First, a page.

Buddy Benches Bring Girl Scouts Badges And School Children Friendships

Pictured: Service Manager of Girl Scout Troop 66085 Janice Smith, Alyssa Riley, Art Lewis, Freeholder Heather Simmons, McKenna McIlvaine, and GHS Interim Principal KenSilver. Photo credit: Gloucester County.

GLASSBORO, N.J. — Students at three Glassboro schools now have new places to make friends.

Thanks to two Glassboro High School freshmen, McKenna McIlvaine and Alyssa Riley, three new “Buddy Benches” are now outside J. Harvey Rodgers School, Dorothy L. Bullock School, and the Glassboro Child Development Centers. 

McIlvaine and Riley, as part of their Girl Scouts Silver Award Project, spent hours of their own time over the summer, with the help of a local retired carpenter who assisted with woodwork, to create the three benches.

Gloucester County Freeholder Director Robert M. Damminger explained the process to earn the Silver Award as he and Freeholder Heather Simmons presented the girls with proclamations recognizing their efforts recently.

Glassboro High School Freshmen Alyssa Riley and McKenna McIlvaine stand behind on of the Buddy Benches they made for their Girl Scout Silver Award. Photo credit: Glassboro Public School Facebook page.

“In order to become a Silver Award Girl Scout, Girl Scouts must identify an issue they care about and develop a project that helps them to tackle that issue head-on,” Damminger said. “For Glassboro High School freshmen McKenna McIlvaine and Alyssa Riley from Girl Scout Troop 66085, that issue was helping younger children learn to include others and form friendships in a technology-driven world.”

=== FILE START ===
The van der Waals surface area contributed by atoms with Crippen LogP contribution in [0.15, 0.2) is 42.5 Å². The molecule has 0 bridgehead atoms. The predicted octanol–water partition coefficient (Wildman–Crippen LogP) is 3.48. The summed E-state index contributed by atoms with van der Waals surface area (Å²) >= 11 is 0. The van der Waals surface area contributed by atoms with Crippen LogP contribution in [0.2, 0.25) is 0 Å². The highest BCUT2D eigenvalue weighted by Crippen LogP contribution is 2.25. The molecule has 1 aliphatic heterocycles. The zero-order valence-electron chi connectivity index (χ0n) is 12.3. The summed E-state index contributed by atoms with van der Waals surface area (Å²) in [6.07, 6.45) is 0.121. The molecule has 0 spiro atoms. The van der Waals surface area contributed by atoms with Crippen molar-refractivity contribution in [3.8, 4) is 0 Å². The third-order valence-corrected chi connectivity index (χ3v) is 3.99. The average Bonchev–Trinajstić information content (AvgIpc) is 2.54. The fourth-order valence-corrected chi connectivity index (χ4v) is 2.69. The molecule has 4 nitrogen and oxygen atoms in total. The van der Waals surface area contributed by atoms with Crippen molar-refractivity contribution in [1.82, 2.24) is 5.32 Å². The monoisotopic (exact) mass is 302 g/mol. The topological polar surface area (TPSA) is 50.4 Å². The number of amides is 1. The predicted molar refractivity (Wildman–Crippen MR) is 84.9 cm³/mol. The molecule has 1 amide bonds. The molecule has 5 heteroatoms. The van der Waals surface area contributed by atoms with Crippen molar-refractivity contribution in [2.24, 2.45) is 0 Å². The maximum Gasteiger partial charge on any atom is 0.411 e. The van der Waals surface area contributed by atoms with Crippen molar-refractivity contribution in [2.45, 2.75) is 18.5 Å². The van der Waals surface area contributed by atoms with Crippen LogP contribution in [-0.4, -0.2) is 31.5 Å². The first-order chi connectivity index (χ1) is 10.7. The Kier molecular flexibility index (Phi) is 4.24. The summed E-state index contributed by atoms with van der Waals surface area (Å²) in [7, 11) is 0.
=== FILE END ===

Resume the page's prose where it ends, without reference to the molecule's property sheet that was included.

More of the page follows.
A buddy bench is an idea to eliminate loneliness and foster friendship on the playground. A child sitting on a Buddy Bench indicates to other children that he or she would like company.  In the same way, if children see someone sitting on the Buddy Bench, they are encouraged to include them in activities or sit and talk with them. The benches are designed to help students feel included on the playground or during recess activities promoting better mental and emotional health for youth.

At the presentation of the proclamations, Simmons said how important Buddy Benches are to teach students how to interact with one another.

“Teaching our children how to interact with others face to face is important in today’s world of screens,” Simmons said. “The Buddy Bench teaches children to be inclusive. By creating the Buddy Benches these young women are helping to create a generation of children who are willing to sit down with someone who may be lonely or who may not have anyone else to sit with or talk to.”